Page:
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3 August 2015, 05:33 | Updated: 3 August 2015, 05:34
A woman whose seven-year-old son has vanished with her estranged husband wants Costa Coffee customers and staff to be on the alert.
Mani Dad was living with his Polish mother Leyla Dad, 33, in Kielce, Poland, when he disappeared early this year.
He is thought to be in the UK with his British father, Ms Dad's estranged husband, property dealer Zayn Dean, 47, who is also known as Dholtana Dad.
Ms Dad, who says she has spoken to Mani on the telephone several times, has launched family court proceedings in a bid to find her son and says Costa Coffee shops are one of Mani's favourite haunts.
She says Mani told her during a telephone conversation that he has visited Costa while with his father.
``He loves Costa - we often used to take him when we lived in England,'' said Ms Dad.
``He says he's been to Costa with his dad and that wouldn't surprise me.
``I would urge Costa staff and customers to look carefully at the pictures and let police know if you think you've seen them.
``People would probably notice them. Zayn is a big guy. He'd be talking on the phone. Mani would probably be playing on a computer.''
Ms Dad says she thinks Mr Dean and Mani could be living in a village.
``Zayn's got friends who could find them somewhere quiet,'' she said. My guess is they'll be out of the way somewhere isolated.``
The family lived in Kettering , Northamptonshire, and Bedford before moving to Poland.
Ms Dad said Mr Dean, whose family is from Pakistan, grew up in Bolton, Greater Manchester and Bradford. She said he also had links with Birmingham, Luton, Bedfordshire, Essex and London.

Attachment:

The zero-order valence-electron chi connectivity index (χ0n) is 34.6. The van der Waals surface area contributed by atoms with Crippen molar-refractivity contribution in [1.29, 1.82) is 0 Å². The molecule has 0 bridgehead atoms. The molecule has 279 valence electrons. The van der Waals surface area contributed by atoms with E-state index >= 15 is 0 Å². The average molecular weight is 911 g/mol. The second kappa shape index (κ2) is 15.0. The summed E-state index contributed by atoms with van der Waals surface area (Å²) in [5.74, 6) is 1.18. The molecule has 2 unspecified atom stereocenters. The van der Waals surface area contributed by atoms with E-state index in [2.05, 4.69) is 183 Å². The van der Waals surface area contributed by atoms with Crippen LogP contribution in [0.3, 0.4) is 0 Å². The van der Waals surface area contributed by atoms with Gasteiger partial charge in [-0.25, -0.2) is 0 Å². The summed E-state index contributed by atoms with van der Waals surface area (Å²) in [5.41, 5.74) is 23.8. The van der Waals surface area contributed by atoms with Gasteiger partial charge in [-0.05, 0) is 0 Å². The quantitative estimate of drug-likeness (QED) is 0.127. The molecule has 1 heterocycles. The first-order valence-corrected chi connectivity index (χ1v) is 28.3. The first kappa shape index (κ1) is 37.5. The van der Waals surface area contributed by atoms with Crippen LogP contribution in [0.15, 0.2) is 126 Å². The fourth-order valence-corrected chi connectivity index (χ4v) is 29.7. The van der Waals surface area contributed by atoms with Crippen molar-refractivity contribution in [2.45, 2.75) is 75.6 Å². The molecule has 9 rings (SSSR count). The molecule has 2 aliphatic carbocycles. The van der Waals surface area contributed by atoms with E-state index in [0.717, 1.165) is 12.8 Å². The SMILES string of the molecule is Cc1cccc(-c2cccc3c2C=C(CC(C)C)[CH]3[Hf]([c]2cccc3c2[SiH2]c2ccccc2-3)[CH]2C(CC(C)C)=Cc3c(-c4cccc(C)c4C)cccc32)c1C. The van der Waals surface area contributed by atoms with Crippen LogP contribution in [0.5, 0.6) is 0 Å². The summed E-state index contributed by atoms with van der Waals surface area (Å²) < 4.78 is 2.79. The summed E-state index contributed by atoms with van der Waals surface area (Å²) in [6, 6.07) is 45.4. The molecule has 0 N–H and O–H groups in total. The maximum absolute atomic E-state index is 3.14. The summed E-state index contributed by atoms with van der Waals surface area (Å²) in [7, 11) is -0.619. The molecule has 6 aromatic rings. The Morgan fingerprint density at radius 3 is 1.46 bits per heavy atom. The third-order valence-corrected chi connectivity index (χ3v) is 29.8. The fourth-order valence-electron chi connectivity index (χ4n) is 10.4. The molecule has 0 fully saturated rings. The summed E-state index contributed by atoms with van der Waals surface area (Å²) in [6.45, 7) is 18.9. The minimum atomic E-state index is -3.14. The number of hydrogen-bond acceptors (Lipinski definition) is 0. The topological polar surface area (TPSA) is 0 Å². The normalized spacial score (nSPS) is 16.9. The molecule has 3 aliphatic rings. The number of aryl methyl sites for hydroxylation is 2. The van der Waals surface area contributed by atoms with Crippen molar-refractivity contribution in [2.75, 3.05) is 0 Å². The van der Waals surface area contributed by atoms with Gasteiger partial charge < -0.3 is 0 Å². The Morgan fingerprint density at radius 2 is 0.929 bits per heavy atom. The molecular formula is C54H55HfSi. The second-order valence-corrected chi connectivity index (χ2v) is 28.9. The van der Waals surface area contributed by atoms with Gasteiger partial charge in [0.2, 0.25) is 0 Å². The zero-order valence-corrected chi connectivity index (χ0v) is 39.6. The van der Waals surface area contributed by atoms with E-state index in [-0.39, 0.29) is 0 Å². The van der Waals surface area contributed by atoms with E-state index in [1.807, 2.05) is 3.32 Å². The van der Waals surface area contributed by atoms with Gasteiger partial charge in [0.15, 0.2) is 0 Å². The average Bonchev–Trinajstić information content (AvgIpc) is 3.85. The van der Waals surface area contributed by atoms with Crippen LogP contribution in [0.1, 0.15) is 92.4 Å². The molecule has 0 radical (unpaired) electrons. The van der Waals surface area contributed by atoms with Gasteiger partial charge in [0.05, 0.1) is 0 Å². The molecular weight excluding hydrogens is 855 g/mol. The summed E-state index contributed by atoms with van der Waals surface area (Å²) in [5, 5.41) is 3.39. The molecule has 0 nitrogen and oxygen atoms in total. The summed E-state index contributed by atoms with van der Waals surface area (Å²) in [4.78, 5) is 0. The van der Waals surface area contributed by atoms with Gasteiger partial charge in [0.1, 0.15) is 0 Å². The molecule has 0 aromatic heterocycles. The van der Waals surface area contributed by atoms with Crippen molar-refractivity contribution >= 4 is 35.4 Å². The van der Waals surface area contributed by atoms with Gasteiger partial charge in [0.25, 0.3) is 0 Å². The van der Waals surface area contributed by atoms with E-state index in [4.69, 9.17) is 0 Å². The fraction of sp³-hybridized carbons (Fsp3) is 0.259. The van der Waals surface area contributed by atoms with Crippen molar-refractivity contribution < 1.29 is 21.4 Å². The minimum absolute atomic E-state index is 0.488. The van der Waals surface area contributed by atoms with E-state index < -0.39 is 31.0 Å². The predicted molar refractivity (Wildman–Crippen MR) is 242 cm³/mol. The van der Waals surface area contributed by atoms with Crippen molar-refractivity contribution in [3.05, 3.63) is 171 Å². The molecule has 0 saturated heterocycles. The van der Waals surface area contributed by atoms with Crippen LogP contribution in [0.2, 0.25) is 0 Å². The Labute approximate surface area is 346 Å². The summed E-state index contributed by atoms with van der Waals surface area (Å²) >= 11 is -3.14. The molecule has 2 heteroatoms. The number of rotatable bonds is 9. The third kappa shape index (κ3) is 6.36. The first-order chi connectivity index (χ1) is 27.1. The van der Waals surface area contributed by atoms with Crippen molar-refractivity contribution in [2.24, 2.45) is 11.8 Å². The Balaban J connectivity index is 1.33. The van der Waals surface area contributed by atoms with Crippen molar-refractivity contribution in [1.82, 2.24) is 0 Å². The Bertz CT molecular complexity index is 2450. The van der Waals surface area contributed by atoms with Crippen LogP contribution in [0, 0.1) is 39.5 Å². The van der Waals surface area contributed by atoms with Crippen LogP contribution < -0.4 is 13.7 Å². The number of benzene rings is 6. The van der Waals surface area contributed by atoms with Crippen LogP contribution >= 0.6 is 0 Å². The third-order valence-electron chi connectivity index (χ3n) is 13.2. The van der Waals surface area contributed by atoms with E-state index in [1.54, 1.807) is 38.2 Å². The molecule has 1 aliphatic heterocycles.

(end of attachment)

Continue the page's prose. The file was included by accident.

She says she cannot find the words to describe her pain.
``I know Mani's with his dad but I'm sure he's not going to school and he's missing me,'' she said.
``I have to find him. I just don't know what to do.''
Ms Dad - who uses her middle name, Paulina - has already made a direct appeal to Mr Dean and written an open letter to Mani, saying: ''I promise we will be together again soon, my baby.''
Lawyers say she has begun legal proceedings under the terms of the 1980 Hague Convention on Civil Aspects of International Child Abduction.
Solicitor Katherine Res Pritchard, who represents Ms Dad and works for law firm Dawson Cornwell, has urged people to think whether they have seen Mani and his father.
''Please look carefully at the pictures of Mani and his father on the internet,'' she said.
''Have you seen them? Have you perhaps seen them in a playground, in a park, at a theme park, in a swimming pool, at a zoo, in a cafe? Have they been to your school, have they seen a doctor or a dentist?
''Someone, somewhere must have seen Mani. We need to find him and make sure he is safe. He needs to be reunited with his mother.
''This is a very serious matter, so I urge anyone out there who may know something about Mani's whereabouts to please come forward and share that information with us.''